Background Irisin is a recently discovered myokine thought to be involved in multiple metabolism abnormalities in most dialysis patients. However, the myokine has not been thoroughly studied in peritoneal dialysis. This study aimed to evaluate serum irisin levels and establish their relation to dialysis adequacy, insulin resistance, and bone metabolism status in patients on peritoneal dialysis. Methods A total of 59 nondiabetic prevalent peritoneal dialysis patients and 52 age- and sex-matched healthy controls were enrolled in this cross-sectional study. Serum irisin concentration was assessed by enzyme-linked immunosorbent assay. The correlations between serum irisin and dialysis adequacy, clinical, and metabolic variables were investigated. Results Serum irisin levels were lower in nondiabetic peritoneal dialysis patients (17.02ng/ml) compared with healthy controls (22.17ng/ml, P<0.001). Multivariate regression analysis revealed that fasting glucose levels were correlated inversely with serum irisin levels in peritoneal dialysis patients. Serum irisin levels were associated with neither insulin resistance nor bone metabolism in our patients. Serum irisin levels were positively associated with peritoneal Kt/Vurea (β = 4.933, 95% confidence interval [CI] = 0.536–9.331, P = 0.029) and peritoneal CCr (β = 0.259, 95% CI = 0.053–0.465, P = 0.015) among peritoneal dialysis patients. Conclusions The study demonstrated that non-diabetic peritoneal dialysis patients have lower serum irisin levels, and the levels were correlated with peritoneal dialysis adequacy, indicating adequate dialysis may improve irisin secretion. Additional studies are needed to provide a confirmation. PMID:28445520

  20. Satisfaction with care in peritoneal dialysis patients.

    PubMed

    Kirchgessner, J; Perera-Chang, M; Klinkner, G; Soley, I; Marcelli, D; Arkossy, O; Stopper, A; Kimmel, P L

    2006-10-01

    Patient satisfaction is an important aspect of dialysis care, only recently evaluated in clinical studies. We developed a tool to assess peritoneal dialysis (PD) customer satisfaction, and sought to evaluate and validate the Customer Satisfaction Questionnaire (CSQ), quantifying PD patient satisfaction. The CSQ included questions regarding administrative issues, Delivery Service, PD Training, Handling Requests, and transportation. The study was performed using interviews in all Hungarian Fresenius Medical Care dialysis centers offering PD. CSQ results were compared with psychosocial measures to identify if patient satisfaction was associated with perception of social support and illness burden, or depression. We assessed CSQ internal consistency and validity. Factor analysis explored potential underlying dimensions of the CSQ. One hundred and thirty-three patients treated with PD for end-stage renal disease for more than 3 months were interviewed. The CSQ had high internal consistency. There was high patient satisfaction with customer service. PD patient satisfaction scores correlated with quality of life (QOL) and social support measures, but not with medical or demographic factors, or depressive affect. The CSQ is a reliable tool to assess PD customer satisfaction. PD patient satisfaction is associated with perception of QOL. Efforts to improve customer satisfaction may improve PD patients' quantity as well as QOL.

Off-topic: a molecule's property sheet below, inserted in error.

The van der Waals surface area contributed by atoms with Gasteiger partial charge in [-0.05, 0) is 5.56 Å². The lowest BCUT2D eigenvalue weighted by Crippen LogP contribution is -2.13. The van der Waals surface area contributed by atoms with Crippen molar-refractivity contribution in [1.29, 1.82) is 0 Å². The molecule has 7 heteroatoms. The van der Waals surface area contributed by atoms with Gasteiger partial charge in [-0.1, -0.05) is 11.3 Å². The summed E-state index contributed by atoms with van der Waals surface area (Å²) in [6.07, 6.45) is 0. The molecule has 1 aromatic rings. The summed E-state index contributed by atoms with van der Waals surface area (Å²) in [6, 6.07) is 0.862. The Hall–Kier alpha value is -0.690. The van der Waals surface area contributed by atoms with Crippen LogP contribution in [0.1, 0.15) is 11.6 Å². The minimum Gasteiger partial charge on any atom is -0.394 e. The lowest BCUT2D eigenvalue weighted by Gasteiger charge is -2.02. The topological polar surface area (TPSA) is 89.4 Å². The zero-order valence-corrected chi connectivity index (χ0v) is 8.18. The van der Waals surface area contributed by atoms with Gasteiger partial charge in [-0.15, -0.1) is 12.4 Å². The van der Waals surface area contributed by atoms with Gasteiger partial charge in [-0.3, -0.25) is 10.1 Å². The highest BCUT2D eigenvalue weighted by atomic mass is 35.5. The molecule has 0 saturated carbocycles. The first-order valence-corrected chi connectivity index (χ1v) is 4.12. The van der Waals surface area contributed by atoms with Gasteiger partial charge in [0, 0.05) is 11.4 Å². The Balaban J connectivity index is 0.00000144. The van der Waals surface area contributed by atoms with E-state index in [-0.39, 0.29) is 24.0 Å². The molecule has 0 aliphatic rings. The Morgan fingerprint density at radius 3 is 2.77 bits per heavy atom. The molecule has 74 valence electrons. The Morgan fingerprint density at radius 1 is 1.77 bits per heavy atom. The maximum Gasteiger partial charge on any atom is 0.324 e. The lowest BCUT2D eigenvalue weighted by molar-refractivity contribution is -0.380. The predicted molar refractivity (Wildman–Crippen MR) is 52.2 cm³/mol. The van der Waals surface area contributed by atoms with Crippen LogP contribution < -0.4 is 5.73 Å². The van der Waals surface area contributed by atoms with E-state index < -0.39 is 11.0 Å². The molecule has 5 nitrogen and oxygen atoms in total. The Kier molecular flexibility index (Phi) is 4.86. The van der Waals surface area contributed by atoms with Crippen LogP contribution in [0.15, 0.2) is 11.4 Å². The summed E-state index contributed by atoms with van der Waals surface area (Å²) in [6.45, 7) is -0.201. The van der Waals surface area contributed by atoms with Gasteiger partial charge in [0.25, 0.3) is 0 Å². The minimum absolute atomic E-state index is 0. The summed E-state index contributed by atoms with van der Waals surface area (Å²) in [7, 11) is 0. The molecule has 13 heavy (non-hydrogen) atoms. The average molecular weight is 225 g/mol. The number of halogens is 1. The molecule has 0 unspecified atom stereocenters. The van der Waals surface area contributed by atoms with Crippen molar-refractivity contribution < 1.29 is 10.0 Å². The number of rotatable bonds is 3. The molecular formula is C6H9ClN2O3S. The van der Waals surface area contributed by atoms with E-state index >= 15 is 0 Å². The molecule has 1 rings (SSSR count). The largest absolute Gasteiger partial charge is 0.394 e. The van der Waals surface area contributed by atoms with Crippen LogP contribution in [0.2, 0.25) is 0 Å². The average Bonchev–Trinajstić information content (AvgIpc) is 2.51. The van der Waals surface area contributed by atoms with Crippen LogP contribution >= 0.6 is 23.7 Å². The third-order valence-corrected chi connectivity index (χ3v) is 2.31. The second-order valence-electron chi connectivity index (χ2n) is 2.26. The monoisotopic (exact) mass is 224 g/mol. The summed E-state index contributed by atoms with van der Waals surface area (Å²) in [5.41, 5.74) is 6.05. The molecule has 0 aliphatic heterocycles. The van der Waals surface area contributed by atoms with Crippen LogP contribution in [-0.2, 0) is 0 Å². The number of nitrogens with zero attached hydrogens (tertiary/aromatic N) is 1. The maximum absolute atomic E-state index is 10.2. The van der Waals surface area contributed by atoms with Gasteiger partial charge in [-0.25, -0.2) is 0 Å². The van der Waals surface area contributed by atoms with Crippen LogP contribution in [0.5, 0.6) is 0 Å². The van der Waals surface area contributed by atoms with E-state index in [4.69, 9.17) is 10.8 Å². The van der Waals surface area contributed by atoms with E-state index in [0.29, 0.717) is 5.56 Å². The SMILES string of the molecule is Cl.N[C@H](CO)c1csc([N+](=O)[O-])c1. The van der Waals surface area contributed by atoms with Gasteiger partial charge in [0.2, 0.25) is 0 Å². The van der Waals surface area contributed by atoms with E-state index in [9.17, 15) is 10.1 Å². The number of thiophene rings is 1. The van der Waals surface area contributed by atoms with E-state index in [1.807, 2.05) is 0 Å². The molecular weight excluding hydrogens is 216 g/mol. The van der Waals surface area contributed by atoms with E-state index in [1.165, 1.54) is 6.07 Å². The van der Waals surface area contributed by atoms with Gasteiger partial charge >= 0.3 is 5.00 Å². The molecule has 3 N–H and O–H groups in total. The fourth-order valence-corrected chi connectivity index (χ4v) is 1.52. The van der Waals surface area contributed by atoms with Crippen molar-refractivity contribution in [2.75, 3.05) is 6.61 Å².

1. Setting Research Priorities for Patients on or Nearing Dialysis

    PubMed Central

    Hemmelgarn, Brenda; Lillie, Erin; Dip, Sally Crowe P.G.; Cyr, Annette; Gladish, Michael; Large, Claire; Silverman, Howard; Toth, Brenda; Wolfs, Wim; Laupacis, Andreas

    2014-01-01

    With increasing emphasis among health care providers and funders on patient-centered care, it follows that patients and their caregivers should be included when priorities for research are being established. This study sought to identify the most important unanswered questions about the management of kidney failure from the perspective of adult patients on or nearing dialysis, their caregivers, and the health care professionals who care for these patients. Research uncertainties were identified through a national Canadian survey of adult patients on or nearing dialysis, their caregivers, and health care professionals. Uncertainties were refined by a steering committee that included patients, caregivers, researchers, and clinicians to assemble a short-list of the top 30 uncertainties. Thirty-four people (11 patients; five caregivers; eight physicians; six nurses; and one social worker, pharmacist, physiotherapist, and dietitian each) from across Canada subsequently participated in a workshop to determine the top 10 research questions. In total, 1570 usable research uncertainties were received from 317 respondents to the survey. Among these, 259 unique uncertainties were identified; after ranking, these were reduced to a short-list of 30 uncertainties. During the in-person workshop, the top 10 research uncertainties were identified, which included questions about enhanced communication among patients and providers, dialysis modality options, itching, access to kidney transplantation, heart health, dietary restrictions, depression, and vascular access. These can be used alongside the results of other research priority–setting exercises to guide researchers in designing future studies and inform health care funders. PMID:24832095